Work under way on Lowestoft wetland site
Hayley MaceAfter generous donations from wildlife enthusiasts, work to create a 1,000 acre wetland habitat on the edge of Lowestoft is under way.Suffolk Wildlife Trust launched an appeal last year to raise funds to buy new parcels of land to link the marshes in Oulton, Carlton and North Cove.Hayley Mace
After generous donations from wildlife enthusiasts, work to create a 1,000 acre wetland habitat on the edge of Lowestoft is under way.
Suffolk Wildlife Trust launched an appeal last year to raise funds to buy new parcels of land to link the marshes in Oulton, Carlton and North Cove.
Now the �50,000 which was raised is being spent on expanding the wildlife habitat to make the area more robust against the effects of climate change and to allow the many protected species which live on the marshes to move around freely.
The trust has just purchased a section of land at Oulton to link two existing pieces of managed marshland, which will now be drained and used for grazing.
You may also want to watch:
Matt Gooch, the trust's Broads warden, said that work has been going on throughout the winter. 'We have carried out loads of dyke re-profiling and foot drain work to improve drainage on the marshes.
'From the end of March, the heavy work will stop because it is bird breeding season then until the late summer. Then next winter we'll do more drainage work,' he said.
- 1 Duo spared jail for breaking birthday party-goer's jaw in two places
- 2 Large crowds flock to popular herring and ale fayre
- 3 New service manager unveiled at care home in Lowestoft
- 4 Man charged with robbery after threatening staff with toy gun
- 5 Latest coronavirus cases show another rise in East Suffolk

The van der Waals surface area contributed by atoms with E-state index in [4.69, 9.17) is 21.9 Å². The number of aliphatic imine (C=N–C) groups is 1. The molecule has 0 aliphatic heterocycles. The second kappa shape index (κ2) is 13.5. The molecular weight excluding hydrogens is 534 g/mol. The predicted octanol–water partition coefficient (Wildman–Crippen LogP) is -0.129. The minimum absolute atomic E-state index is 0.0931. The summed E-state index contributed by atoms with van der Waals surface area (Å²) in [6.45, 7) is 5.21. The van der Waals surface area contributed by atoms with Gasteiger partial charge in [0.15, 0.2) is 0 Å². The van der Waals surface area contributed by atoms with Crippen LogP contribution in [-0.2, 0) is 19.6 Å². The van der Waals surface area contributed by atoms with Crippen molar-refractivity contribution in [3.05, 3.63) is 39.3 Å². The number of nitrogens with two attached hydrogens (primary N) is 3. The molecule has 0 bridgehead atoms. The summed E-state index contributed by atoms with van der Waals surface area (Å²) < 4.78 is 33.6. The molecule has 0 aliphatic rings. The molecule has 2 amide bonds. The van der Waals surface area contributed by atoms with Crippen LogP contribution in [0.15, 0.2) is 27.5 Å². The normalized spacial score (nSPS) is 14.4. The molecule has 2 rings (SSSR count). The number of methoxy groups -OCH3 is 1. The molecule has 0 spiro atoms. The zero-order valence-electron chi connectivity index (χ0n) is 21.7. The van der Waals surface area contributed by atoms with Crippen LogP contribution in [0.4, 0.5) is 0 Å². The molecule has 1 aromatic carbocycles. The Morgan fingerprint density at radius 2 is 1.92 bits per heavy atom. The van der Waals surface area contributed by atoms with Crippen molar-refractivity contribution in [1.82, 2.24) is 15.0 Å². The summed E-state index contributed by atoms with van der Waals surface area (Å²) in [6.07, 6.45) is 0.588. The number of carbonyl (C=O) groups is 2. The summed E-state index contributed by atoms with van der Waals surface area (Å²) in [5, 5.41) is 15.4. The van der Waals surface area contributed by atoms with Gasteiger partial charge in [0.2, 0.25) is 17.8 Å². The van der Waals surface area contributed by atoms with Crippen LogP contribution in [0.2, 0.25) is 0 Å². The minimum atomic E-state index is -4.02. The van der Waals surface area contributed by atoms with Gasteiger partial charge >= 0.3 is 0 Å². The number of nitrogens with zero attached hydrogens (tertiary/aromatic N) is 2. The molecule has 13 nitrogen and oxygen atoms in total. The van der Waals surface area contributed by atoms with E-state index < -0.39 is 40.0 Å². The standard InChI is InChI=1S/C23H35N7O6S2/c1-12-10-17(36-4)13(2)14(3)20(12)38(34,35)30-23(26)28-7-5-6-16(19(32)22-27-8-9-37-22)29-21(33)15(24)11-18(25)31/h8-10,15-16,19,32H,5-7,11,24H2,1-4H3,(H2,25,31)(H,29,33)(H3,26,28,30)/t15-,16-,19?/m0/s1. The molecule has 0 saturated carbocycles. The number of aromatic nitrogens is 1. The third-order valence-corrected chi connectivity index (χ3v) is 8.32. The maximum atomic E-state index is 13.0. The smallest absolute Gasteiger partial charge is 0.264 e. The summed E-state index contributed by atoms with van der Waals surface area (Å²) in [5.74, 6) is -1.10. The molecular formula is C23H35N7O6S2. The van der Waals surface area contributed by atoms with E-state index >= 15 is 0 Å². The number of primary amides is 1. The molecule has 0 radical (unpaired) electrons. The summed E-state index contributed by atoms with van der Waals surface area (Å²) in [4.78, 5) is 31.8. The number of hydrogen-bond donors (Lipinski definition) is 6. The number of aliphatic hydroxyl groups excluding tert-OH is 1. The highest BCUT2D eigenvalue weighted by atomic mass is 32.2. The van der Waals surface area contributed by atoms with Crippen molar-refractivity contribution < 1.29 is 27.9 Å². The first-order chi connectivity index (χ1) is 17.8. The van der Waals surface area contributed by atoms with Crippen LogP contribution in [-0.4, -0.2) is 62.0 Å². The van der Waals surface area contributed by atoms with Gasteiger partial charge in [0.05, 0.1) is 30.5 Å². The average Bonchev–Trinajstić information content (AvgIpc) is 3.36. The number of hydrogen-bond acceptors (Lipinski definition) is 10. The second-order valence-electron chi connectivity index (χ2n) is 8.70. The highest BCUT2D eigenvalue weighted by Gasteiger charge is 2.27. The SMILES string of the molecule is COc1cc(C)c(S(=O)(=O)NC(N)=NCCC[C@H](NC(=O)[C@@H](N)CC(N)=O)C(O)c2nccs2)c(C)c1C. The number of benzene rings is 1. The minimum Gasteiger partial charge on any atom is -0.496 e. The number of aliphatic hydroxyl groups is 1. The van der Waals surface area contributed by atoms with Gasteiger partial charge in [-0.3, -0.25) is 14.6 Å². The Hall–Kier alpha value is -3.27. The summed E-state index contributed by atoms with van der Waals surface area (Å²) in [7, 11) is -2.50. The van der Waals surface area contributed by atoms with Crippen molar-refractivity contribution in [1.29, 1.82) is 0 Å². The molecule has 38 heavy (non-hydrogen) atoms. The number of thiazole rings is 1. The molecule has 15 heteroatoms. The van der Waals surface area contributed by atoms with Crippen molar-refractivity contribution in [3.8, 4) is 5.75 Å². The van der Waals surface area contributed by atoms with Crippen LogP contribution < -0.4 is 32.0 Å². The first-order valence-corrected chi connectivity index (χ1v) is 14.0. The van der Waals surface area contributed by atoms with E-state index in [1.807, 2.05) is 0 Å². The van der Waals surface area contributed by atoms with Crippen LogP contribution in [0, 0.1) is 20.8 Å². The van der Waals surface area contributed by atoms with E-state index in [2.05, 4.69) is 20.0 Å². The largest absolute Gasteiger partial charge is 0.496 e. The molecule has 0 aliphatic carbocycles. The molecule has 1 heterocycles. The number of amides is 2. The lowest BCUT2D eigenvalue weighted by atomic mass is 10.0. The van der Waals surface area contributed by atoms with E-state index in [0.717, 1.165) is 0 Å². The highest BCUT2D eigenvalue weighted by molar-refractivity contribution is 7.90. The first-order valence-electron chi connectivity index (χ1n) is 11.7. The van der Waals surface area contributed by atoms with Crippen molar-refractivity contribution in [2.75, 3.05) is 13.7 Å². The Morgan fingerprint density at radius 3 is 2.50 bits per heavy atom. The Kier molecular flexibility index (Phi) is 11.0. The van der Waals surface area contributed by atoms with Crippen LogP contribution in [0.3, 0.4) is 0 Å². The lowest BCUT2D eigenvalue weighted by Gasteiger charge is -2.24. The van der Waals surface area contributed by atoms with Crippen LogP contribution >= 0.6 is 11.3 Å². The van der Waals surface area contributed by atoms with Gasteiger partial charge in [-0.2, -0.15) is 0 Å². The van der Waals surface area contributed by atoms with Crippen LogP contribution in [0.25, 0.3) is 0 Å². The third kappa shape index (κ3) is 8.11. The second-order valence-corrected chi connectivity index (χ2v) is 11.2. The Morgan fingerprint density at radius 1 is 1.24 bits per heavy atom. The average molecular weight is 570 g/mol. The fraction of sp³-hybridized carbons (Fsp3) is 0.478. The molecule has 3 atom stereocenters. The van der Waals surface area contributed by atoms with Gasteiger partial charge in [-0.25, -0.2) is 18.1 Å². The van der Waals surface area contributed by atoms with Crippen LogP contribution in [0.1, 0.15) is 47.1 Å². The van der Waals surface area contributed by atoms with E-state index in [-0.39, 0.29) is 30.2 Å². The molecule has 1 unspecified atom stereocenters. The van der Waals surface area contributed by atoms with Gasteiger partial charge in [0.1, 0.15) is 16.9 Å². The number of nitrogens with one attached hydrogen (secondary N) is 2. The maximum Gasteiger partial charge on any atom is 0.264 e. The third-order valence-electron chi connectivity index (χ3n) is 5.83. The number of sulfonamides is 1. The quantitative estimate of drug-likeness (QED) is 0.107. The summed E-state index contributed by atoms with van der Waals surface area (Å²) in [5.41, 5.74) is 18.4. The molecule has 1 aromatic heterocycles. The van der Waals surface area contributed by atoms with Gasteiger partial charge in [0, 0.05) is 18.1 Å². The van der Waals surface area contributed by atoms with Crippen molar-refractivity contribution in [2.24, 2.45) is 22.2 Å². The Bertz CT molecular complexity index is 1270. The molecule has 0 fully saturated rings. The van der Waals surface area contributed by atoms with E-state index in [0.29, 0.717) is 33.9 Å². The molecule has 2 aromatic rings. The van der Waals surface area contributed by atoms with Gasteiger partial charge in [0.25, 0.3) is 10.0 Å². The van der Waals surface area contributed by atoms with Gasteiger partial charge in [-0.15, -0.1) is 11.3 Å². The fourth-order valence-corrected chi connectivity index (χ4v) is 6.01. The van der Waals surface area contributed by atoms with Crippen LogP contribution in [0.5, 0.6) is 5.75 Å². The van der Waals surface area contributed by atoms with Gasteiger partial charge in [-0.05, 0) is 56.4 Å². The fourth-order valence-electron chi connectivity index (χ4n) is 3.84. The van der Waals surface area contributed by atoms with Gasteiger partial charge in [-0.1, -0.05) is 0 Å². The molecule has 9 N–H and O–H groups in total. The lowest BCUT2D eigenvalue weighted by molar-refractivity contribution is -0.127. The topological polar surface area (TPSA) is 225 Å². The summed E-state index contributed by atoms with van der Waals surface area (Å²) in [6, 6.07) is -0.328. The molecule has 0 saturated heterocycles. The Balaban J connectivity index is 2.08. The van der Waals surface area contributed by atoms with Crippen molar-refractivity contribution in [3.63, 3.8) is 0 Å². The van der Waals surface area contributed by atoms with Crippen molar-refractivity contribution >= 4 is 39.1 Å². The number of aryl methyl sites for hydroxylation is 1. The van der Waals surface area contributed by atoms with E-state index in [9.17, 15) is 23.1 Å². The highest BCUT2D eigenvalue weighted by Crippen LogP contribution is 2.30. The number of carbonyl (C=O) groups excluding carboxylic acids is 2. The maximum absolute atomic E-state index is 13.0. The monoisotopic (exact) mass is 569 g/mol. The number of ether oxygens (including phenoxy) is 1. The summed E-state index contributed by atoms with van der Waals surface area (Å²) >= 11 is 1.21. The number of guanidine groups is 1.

- 6 Alexa Auto stolen from car during early morning theft in Lowestoft
- 7 Air ambulance responds to woman in 20s after emergency in Lowestoft
- 8 New lease of life with go-ahead for apartments above former McDonalds
- 9 Further overnight works scheduled for A47 with north Lowestoft closure
- 10 Man appears in court charged with toy gun robbery in Lowestoft
It is hoped that enough sections of land can be purchased in the future to connect the marshes together through the southern broads near Lowestoft.
Mr Gooch added: 'Since we started this work, we've already seen lots of new species of birds coming to the marshes, including widgeon, redshank, snipe and green sandpiper, which is great and shows that this wetland habitat is needed.
'We've also had lots of visitors and many birdwatchers. It is really nice for people who live locally and those who donated money to be able to come down to the marshes and see what is going on.
'Everyone is really positive and pleased to see the marshes being taken back under management in this way and being protected for the future.'
A Suffolk Wildlife Trust spokesman said that a special event to thank local supporters and donors is being planned to be held in the summer.